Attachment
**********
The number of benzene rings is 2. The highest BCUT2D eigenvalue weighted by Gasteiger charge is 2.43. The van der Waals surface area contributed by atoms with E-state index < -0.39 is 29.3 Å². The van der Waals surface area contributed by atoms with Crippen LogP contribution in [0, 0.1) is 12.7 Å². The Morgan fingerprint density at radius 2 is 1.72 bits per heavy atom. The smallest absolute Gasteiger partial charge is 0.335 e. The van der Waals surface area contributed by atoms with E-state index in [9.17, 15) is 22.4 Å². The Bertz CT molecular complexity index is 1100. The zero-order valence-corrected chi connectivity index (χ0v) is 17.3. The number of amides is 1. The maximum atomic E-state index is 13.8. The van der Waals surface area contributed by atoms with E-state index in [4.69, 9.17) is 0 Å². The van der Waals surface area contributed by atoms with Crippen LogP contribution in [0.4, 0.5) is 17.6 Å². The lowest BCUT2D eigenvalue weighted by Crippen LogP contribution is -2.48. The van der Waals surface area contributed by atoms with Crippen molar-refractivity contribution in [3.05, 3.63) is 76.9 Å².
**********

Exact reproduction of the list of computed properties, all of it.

The number of benzene rings is 2. The highest BCUT2D eigenvalue weighted by Gasteiger charge is 2.43. The van der Waals surface area contributed by atoms with E-state index < -0.39 is 29.3 Å². The van der Waals surface area contributed by atoms with Crippen LogP contribution in [0, 0.1) is 12.7 Å². The Morgan fingerprint density at radius 2 is 1.72 bits per heavy atom. The smallest absolute Gasteiger partial charge is 0.335 e. The van der Waals surface area contributed by atoms with E-state index in [9.17, 15) is 22.4 Å². The Bertz CT molecular complexity index is 1100. The zero-order valence-corrected chi connectivity index (χ0v) is 17.3. The number of amides is 1. The maximum atomic E-state index is 13.8. The van der Waals surface area contributed by atoms with E-state index in [4.69, 9.17) is 0 Å². The van der Waals surface area contributed by atoms with Crippen LogP contribution in [0.4, 0.5) is 17.6 Å². The lowest BCUT2D eigenvalue weighted by Crippen LogP contribution is -2.48. The van der Waals surface area contributed by atoms with Crippen molar-refractivity contribution in [3.05, 3.63) is 76.9 Å².